Standards emerge. People will experiment. Will I see this trend at EuroSTAR?

One of the observations I’m seeing a lot in the Testing community is the desire and passion to experiment with ideas. This is not new, there have always been people exploring and experimenting with ideas, from test case production to test reporting.


But it feels to me like it’s becoming more mainstream to experiment; this could be the knock on effect of people moving to agile ways of working, but I suspect it’s because the old standards and best practices weren’t/aren’t working for people anymore. 


As companies and teams strive to deliver greater value, exceptional service levels and game changing products they are also striving to do this delivery in ways that work best for themselves.


It’s no longer acceptable to apply a “standard” or “Best Practice” to your work. Work is becoming diverse, information based, lead by ideas and innovation; as such there’s few formulaic ways of solving problems.


Instead teams are experimenting, finding what works for their context and pushing the boundaries of what has been done before. It feels good to be writing about this. It feels good to be part of Software Testing right now as we strive to find out why we are drawn to testing, why it’s becoming increasingly popular and why the nature of testing is changing.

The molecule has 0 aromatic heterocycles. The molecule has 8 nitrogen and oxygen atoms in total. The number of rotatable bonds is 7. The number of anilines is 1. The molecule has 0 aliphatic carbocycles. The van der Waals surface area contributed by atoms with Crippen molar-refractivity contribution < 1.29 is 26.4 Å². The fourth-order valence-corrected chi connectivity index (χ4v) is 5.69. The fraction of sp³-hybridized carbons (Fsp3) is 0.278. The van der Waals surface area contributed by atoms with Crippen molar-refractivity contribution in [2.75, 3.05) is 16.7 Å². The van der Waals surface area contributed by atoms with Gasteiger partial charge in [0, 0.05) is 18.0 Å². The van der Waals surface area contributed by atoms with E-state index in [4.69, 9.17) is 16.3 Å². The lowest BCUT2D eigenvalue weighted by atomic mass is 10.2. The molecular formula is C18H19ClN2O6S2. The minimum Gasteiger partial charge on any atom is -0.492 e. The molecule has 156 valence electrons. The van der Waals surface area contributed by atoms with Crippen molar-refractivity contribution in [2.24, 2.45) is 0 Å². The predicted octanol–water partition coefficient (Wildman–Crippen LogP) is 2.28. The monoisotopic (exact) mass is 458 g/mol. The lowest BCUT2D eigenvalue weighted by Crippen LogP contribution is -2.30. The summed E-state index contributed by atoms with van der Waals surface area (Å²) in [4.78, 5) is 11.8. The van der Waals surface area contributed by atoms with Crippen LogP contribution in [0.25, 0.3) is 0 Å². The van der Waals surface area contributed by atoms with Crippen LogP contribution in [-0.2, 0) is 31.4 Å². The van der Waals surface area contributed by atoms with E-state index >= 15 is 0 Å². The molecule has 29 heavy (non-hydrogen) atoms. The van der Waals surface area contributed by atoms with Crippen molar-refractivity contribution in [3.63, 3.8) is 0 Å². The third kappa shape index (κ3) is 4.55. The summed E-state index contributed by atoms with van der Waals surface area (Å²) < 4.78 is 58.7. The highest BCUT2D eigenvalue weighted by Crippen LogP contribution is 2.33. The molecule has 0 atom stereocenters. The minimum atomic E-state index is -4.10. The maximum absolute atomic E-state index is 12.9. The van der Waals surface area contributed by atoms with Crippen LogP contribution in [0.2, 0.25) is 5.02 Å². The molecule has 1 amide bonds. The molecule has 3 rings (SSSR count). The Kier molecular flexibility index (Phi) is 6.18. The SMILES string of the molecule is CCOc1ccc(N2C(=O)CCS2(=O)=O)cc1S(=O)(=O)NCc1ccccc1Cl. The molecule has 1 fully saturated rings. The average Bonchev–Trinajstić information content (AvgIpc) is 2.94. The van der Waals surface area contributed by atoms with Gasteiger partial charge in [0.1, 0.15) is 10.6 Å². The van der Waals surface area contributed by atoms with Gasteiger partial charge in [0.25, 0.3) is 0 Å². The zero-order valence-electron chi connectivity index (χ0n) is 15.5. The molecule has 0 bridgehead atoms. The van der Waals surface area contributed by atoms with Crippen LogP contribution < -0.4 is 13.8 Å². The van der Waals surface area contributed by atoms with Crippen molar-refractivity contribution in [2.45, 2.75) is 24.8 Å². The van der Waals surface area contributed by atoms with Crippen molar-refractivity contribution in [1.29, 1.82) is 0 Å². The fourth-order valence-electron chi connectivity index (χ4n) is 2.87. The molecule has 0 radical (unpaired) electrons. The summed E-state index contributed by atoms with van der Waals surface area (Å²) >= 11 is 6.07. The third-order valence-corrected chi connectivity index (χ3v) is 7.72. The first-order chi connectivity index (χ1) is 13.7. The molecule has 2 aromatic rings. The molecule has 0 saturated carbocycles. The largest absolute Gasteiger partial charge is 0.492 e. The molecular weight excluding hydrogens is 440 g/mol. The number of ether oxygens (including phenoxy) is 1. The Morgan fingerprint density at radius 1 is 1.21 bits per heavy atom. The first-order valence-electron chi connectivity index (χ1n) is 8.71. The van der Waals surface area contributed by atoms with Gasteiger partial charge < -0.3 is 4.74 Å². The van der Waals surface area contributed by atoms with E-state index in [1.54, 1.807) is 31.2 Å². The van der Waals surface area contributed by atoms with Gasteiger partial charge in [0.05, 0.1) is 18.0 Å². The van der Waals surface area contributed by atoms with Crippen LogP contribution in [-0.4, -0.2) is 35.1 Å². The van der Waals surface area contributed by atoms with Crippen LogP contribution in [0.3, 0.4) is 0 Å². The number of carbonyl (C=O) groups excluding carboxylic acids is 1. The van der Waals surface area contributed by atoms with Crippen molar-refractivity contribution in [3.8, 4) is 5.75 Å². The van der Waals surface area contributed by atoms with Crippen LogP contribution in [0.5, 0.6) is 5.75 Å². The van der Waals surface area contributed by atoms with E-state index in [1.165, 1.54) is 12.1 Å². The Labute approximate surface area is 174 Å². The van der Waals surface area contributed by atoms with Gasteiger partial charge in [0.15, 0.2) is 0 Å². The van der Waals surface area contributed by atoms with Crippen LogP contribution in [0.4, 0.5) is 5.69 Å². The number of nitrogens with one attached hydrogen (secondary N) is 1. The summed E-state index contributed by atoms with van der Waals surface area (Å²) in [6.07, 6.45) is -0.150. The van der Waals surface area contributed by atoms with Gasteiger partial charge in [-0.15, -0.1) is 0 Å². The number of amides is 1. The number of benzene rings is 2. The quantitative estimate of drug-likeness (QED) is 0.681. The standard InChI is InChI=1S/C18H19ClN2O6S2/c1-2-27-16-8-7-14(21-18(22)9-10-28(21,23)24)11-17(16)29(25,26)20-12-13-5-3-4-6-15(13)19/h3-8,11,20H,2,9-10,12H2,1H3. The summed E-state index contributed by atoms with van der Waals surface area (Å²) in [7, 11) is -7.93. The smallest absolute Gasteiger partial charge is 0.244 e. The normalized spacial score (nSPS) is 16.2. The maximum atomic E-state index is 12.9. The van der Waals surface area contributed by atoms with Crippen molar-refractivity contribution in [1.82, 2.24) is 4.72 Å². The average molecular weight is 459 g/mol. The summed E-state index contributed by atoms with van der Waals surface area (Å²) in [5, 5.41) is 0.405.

I’ll be at EuroSTAR this week with a specific lense on my views. I’ll be seeking out new tools, techniques and approaches. I’ll be chatting to people who are pushing the boundaries and doing new and interesting things. I’ll be looking to expand my views on Testing and looking at how other people are solving hard testing problems.


So if you’re at EuroSTAR this week and fancy chatting about what you’re doing..I’m all ears. 


I believe people are settling down in to their own way of working and letting their own standards emerge. This takes time, patience, a keen eye for details, an environment for rapid change and a willingness to admit when things aren’t going well or when ideas didn’t work.


It sounds like a growing number of people aren’t pushing for standards too quickly (if at all) or looking to set hard and fast rules of standardisation. And this feels positive.


I’ll no doubt write about some of the cool stuff I’ll see at EuroSTAR 2011. It looks like a really good lineup.

One thought on “Standards emerge. People will experiment. Will I see this trend at EuroSTAR?

  1. Hi Rob,NIcely written consise post, thanks.Although there are great ideas and sources of learning available to us, I think that there is a growing need to question our methods and not simply accept and adopt ‘best practices’ in our testing efforts, something which I recently tried to explain my feelings onhere. The main theme of my talk at EUROStar is the fact that Software Development process change is an evolutionary process, teams need the freedom to incrementally evolve their processes over time through questioning their methods and trying new ideas. The main reason for me for attending conferences is to gain inspiration from others on ideas that can inspire these evolutionary changes in my own methods. I do this by not simply by taking things as wrote but by merging the thoughts of others with my own to generate new and exciting ideas, something which Jurgen Apello nicely describes as the “Mojito Method”.I look forward to catching up with you at EUROStar and sharing some ideas.Adam.

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